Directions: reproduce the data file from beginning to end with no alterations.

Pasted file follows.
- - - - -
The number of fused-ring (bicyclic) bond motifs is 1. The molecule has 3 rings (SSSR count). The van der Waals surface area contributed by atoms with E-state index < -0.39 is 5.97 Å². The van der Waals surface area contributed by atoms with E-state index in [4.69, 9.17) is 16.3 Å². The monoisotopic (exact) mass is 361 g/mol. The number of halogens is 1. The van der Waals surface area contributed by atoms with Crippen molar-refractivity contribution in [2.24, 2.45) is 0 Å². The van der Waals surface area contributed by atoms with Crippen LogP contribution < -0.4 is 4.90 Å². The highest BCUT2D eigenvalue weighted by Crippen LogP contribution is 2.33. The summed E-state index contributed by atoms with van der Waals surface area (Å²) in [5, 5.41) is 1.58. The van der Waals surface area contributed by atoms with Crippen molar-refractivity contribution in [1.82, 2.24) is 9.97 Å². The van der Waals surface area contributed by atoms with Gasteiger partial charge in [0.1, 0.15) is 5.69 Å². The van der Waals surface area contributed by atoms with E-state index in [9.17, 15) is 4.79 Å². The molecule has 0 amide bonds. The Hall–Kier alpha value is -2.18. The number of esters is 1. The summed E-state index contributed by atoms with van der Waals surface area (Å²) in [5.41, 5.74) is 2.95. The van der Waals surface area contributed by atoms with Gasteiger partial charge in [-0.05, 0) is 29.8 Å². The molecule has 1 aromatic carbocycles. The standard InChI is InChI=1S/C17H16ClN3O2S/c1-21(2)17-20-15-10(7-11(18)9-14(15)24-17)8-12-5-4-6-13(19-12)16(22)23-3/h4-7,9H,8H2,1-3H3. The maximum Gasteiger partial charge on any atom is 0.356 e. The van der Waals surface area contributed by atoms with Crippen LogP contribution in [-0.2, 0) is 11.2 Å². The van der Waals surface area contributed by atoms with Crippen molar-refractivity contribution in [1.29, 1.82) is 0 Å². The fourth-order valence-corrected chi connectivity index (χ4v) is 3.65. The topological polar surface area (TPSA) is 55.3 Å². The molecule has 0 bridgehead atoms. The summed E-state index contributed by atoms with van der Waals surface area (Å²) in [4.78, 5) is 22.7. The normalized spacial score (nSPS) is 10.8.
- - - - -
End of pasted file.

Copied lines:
The number of fused-ring (bicyclic) bond motifs is 1. The molecule has 3 rings (SSSR count). The van der Waals surface area contributed by atoms with E-state index < -0.39 is 5.97 Å². The van der Waals surface area contributed by atoms with E-state index in [4.69, 9.17) is 16.3 Å². The monoisotopic (exact) mass is 361 g/mol. The number of halogens is 1. The van der Waals surface area contributed by atoms with Crippen molar-refractivity contribution in [2.24, 2.45) is 0 Å². The van der Waals surface area contributed by atoms with Crippen LogP contribution < -0.4 is 4.90 Å². The highest BCUT2D eigenvalue weighted by Crippen LogP contribution is 2.33. The summed E-state index contributed by atoms with van der Waals surface area (Å²) in [5, 5.41) is 1.58. The van der Waals surface area contributed by atoms with Crippen molar-refractivity contribution in [1.82, 2.24) is 9.97 Å². The van der Waals surface area contributed by atoms with Gasteiger partial charge in [0.1, 0.15) is 5.69 Å². The van der Waals surface area contributed by atoms with E-state index in [9.17, 15) is 4.79 Å². The molecule has 0 amide bonds. The Hall–Kier alpha value is -2.18. The number of esters is 1. The summed E-state index contributed by atoms with van der Waals surface area (Å²) in [5.41, 5.74) is 2.95. The van der Waals surface area contributed by atoms with Gasteiger partial charge in [-0.05, 0) is 29.8 Å². The molecule has 1 aromatic carbocycles. The standard InChI is InChI=1S/C17H16ClN3O2S/c1-21(2)17-20-15-10(7-11(18)9-14(15)24-17)8-12-5-4-6-13(19-12)16(22)23-3/h4-7,9H,8H2,1-3H3. The maximum Gasteiger partial charge on any atom is 0.356 e. The van der Waals surface area contributed by atoms with Crippen LogP contribution in [-0.2, 0) is 11.2 Å². The van der Waals surface area contributed by atoms with Crippen molar-refractivity contribution in [1.29, 1.82) is 0 Å². The fourth-order valence-corrected chi connectivity index (χ4v) is 3.65. The topological polar surface area (TPSA) is 55.3 Å². The molecule has 0 bridgehead atoms. The summed E-state index contributed by atoms with van der Waals surface area (Å²) in [4.78, 5) is 22.7. The normalized spacial score (nSPS) is 10.8.